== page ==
Tips for out-of-control single action lists?

In general I have my to-dos completely under control thanks to the GTD concepts of projects and contexts, and by making sure I only have a small number of projects focused on every week, day or whatever.

However, sometimes I just get a task that does not merit creating its own new project because it will truly be the only task. To handle this situation I have created three single action projects called Work:Priority, Private:Priority and Private:Miscellaneous.

Private:Miscellaneous has turned into a kind of Maybe/Someday kind of list of single actions, but I actually use Work:Priority and Private:Priority quite frequently. The actions show up in my list of available actions in their proper contexts and when I look at my overview I am able to take appropriate action. Most of the time that works just fine.

The problem I have sometimes, though, is that things pile up in Work:Priority or Private:Priority and these actions begin to flood the list of available actions. I can tune them out by focusing on other projects that I resolve to work on, but it’s very distracting to retain the single action project in the focused view. It seems like the only way to take care of these actions is to focus only on Work:Priority or Private:Priority.

I’d much rather keep these lists short enough that I can keep them part of the group of three or four projects I’m focusing on, but all too often I drop more actions into the bucket than I find time to take out.

I’m sure there are others who have run into this problem. Does anybody have any ideas, favorite strategies or whatever to keep these single action lists small enough not to cause focus problems?

I have a lot of single actions. After struggling with how to handle them, I have successfully started to use these strategies:

  • If possible: categorize the actions in somewhat more specific groups than Work and Private.

  • Review the groups frequently and put the actions roughly in order of priority. I have found it much easier to prioritize the actions when they are of the same kind (same category).

  • Even though these lists actually are single actions lists, set the project type to Parallel. Then you could make a perspective that shows only the first available action in each list, avoiding being overwhelmed and, as the lists are frequently reviewed, still resting assured that you work on the most important actions.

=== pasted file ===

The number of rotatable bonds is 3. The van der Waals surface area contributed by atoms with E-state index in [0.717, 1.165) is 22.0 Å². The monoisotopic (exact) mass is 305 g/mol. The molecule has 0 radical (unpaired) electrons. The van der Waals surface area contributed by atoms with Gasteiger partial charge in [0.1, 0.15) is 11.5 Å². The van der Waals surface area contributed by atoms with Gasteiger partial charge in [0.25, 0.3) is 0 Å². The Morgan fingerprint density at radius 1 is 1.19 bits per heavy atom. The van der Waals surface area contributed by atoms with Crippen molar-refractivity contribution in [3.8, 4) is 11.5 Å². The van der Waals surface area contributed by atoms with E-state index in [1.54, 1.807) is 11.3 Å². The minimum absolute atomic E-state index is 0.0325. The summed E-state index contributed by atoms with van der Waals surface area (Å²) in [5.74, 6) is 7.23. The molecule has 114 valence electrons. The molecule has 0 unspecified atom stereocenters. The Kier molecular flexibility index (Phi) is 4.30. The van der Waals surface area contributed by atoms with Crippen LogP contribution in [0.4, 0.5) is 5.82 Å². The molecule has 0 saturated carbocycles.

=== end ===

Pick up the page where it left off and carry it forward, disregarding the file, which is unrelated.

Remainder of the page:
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This is an interesting topic!

I think defer dates are a really powerful way of getting things out of view. As well, like you allude to, “demoting” actions to a Someday/Maybe list or even deleting them can help remove clutter (as long as Someday/Maybe lists are part of review routines to make sure nothing gets lost).

The other thing that might help is considering multiple single action lists relating to different areas of responsibility. In that way, you at least have categorically differentiated tasks.

Good luck!



I also used to have just two SALs, called “Life One-Offs” and “Work One-Offs”, but as they started getting longer and longer, I went back to having multiple ones.

Inspired by @deturbulence on this thread, I have some under a folder called “Areas of Responsibility”, others under a folder called “Ideas”, relying heavily on defer dates and with some of them being completely On Hold, so they only show up on certain perspectives or during review.

Another thing that might work for you is having “Daily Projects”, as @Zettt likes to do. Not my cup of tea, but really clever idea (with a nice script as a bonus to automate their creation). More on this other thread.

Hope this helps, @mpw.


Thanks for all the ideas! I think there are a few approaches that could work for me.

I was right when I thought it would be a good idea to ask this list.

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Awesome, good luck, @mpw!

The last thing I would add is that even though these tasks don’t belong to an over-arching project theme, it’s still super valuable to make sure they have meaningful contexts. In that way, you need only see tasks that are relevant/achievable in your current context, regardless of how many tasks you have.